However, the main thrust of his presentation focuses on how more complicated transactions can be assisted by the human touch (augmented by technology).


Citizen Experience Workshop Speakers

Digital Transformation and Policing

The Digital Policing Review Capability Assessment 2017, to be published in April, surveys progress towards digital transformation in the UK’s police forces.

We’re delighted that Stephen Roberts, who oversees the Review, will be presenting at our upcoming London workshop on April 27.

Stephen will summarise ambitions, drivers and inhibitors across the service for digital engagement, deployment, intelligence and investigation. He will also report on cross-sector information management, analytics and tasking, especially in regard to vulnerable individuals and joined-up intervention.

A leading commentator on public sector ICT, Stephen founded Vigilant Research in 2015 after many years as chief analyst and MD of Kable. His primary focus is the Digital Policing Review, which provides the service with free, independent analysis and insights into the use of technology across the UK’s constabularies.

If you would like to pre-register for our workshop please complete the form on the event page.

Citizen Engagement Citizen Experience Workshop Speakers

International Fashion Retailing and Government?

At our upcoming workshop in London on April 27 we’ll be welcoming Nick Vat, Managing Partner of Syzergy Limited, as a guest speaker. Nick has been working with local government clients on transformation initiatives designed to make them much more citizen-engaged. He has also applied some of the approaches he has adopted with commercial sector clients.

In fact, Nick will co-present on April 27 with one such private sector client – a major international fashion retailer. They will describe how a focus on the non-technical elements of the transformation was critical to delivering the change and, in particular, why they believe this will ensure the benefits are sustainable.

Our speaker line-up for our London event also includes:

Mark Thompson, Senior Lecturer in Information Systems, University of Cambridge, Judge Business School

Charbel Aoun, Digital Innovation and Transformation Evangelist, and Non-Executive Director, Future Cities Catapult

Abigail Gilbert, Researcher, New Local Government Network (NLGN) – a ThinkTank focused on local government

David Moody, VP & Global Business Leader | Digital First EM at Verint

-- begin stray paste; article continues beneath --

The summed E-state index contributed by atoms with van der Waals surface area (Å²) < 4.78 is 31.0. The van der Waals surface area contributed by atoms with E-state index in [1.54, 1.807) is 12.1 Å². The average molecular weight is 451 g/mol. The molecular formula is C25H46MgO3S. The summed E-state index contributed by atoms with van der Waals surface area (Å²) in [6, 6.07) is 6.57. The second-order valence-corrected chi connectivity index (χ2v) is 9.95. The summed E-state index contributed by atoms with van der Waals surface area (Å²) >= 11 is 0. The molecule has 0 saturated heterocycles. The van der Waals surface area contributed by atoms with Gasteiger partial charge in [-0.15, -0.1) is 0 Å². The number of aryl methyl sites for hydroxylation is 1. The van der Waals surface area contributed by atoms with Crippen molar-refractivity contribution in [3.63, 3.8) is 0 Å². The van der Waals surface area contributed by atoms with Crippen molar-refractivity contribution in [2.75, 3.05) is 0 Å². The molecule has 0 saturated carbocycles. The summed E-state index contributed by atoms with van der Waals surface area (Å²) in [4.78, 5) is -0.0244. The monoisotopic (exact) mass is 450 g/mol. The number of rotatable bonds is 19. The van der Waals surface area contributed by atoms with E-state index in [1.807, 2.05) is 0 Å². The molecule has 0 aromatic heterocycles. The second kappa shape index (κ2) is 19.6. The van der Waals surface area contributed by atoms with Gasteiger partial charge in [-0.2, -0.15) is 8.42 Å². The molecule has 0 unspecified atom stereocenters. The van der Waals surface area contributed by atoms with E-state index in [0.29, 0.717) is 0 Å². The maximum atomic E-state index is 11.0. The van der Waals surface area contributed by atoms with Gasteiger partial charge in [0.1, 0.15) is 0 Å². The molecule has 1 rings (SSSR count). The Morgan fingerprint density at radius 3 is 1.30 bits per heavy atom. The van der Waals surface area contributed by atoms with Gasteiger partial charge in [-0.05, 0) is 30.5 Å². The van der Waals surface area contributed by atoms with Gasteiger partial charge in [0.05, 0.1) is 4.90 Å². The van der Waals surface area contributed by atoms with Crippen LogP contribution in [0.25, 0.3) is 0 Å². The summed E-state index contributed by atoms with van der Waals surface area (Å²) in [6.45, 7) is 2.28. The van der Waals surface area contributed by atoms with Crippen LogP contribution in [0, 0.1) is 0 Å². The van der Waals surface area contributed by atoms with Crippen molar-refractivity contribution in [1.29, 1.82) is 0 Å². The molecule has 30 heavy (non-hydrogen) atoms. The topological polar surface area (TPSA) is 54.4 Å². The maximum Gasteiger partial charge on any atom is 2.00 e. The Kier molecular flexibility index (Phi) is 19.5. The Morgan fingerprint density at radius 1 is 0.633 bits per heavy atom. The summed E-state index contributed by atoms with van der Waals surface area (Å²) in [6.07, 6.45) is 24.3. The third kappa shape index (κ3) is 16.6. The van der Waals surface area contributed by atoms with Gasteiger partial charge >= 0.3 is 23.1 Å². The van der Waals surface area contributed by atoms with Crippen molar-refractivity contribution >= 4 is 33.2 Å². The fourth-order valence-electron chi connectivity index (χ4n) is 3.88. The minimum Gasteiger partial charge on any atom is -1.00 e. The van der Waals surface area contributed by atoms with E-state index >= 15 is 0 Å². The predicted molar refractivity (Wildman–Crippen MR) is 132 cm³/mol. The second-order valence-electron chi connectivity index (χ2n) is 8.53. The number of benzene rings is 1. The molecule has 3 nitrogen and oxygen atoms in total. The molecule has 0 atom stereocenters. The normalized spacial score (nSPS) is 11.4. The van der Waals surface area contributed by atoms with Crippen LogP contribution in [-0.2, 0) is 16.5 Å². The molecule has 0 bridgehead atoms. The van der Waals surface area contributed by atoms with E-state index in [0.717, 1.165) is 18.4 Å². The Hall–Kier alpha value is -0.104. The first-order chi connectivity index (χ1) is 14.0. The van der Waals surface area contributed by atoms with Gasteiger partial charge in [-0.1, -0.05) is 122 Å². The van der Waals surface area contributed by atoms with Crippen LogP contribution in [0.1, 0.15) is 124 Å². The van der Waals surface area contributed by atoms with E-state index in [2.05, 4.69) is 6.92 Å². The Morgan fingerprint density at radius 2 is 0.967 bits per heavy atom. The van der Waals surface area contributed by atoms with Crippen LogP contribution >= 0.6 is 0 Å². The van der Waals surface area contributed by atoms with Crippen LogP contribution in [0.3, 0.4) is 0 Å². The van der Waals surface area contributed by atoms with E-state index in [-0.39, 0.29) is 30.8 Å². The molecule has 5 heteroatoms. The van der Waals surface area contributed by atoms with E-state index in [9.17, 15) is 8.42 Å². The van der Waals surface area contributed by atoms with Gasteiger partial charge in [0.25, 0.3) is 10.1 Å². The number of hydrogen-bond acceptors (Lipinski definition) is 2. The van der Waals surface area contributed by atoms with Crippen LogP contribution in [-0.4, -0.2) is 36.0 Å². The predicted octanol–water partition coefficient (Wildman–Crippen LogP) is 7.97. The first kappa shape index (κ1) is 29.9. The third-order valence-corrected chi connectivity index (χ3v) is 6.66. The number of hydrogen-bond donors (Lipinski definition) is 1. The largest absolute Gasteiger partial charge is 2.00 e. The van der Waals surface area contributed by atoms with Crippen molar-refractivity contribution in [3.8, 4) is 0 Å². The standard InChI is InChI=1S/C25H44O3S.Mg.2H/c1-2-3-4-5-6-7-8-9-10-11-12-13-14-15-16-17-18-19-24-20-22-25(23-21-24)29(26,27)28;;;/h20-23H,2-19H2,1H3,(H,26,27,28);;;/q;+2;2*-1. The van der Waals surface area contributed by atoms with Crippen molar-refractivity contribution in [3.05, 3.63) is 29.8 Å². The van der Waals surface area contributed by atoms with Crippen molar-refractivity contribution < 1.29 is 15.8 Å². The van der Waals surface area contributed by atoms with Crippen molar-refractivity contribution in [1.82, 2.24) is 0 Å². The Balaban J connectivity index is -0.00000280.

If you would like to register for a place please visit our event page and complete the web form.

Citizen Experience United Kingdom Workshop Speakers

London Workshop: April 27

Our next Conversations Workshop will take place on the morning of Thursday, April 27, 2017 at the wonderful Town Hall Hotel in Patriot Square, East London.  This beautiful 5* hotel is an architectural gem and is (as the name implies) a former Town Hall. It’s a very fitting venue for a discussion about government tech.

Workshop videos are now now online…

The London workshop follows our first two events in Newcastle-upon-Tyne and San Francisco.

The theme of the London workshop will be digital transformation of government. We’ll be discussing how leadership and an unalterable focus on citizen experience can drive digital transformation strategies. We’re keen to get people involved in digital transformation initiatives at local, city and national level to come along, share their experiences and chat with our speakers and guests.

Confirmed speakers include (please bookmark this page for the latest speaker information):

Mark Thompson, Senior Lecturer in Information Systems, University of Cambridge, Judge Business School

Charbel Aoun, Digital Innovation and Transformation Evangelist, and Non-Executive Director, Future Cities Catapult

Ricky Morton, Digital Transformation and Smart Cities Lead at Royal Borough of Kingston upon Thames

Nick Vat, Managing Partner of Syzergy Limited

Martin Taylor, CMO, Redwood Technologies Group Ltd

Stephen Morgan, Co-Founder of Squiz

Stephen Roberts, Director, Vigilant Research/Digital Policing Review

Abigail Gilbert, Researcher, New Local Government Network (NLGN) – a ThinkTank focused on local government

David Moody, VP & Global Business Leader | Digital First EM at Verint

We have guests confirmed from (among others):

  • Hackney Borough Council
  • Ealing Borough Council
  • Sutton Borough Council
  • Slough Borough Council
  • Department of Health
  • Government Digital Service (GDS)
  • Urban Peer
  • Adapt2Digital
  • Digital Governance

As before, the workshop will run from around 10am and will finish with lunch. We’ll record all the conversations and presentations and feature the video content here on this site.  You can watch videos from our previous workshops here.

To register your interest in our London workshop please complete the form below.

Please note: we’re now full but you can register for our cancellations wait-list below.  Note our wait-list is for government employees only (local, city, devolved and national).

Fill out my online form.


Citizen Engagement Citizen Experience Workshop Videos

Cities and Accessibility

In our recent Citizen2020 Workshop in San Francisco I had the opportunity to discuss government website accessibility issues with Stephen Morgan of Squiz.

Squiz works with many government departments, and city government, in the USA, UK and Australia, helping to develop interaction portals and information resources designed for ALL citizens (including those with visual impairment).

Citizen Experience Smart Cities Workshop Videos

Where Next 311?

At our recent Conversations Workshop in San Francisco we had the chance to get the latest thinking on 311 services from the Deputy Director of San Francisco’s 311 service, Andy Maimoni. Andy was joined by Verint’s VP for Government and Public Sector, David Moody. Both discussed how 311 might evolve in an increasingly multi-channel future.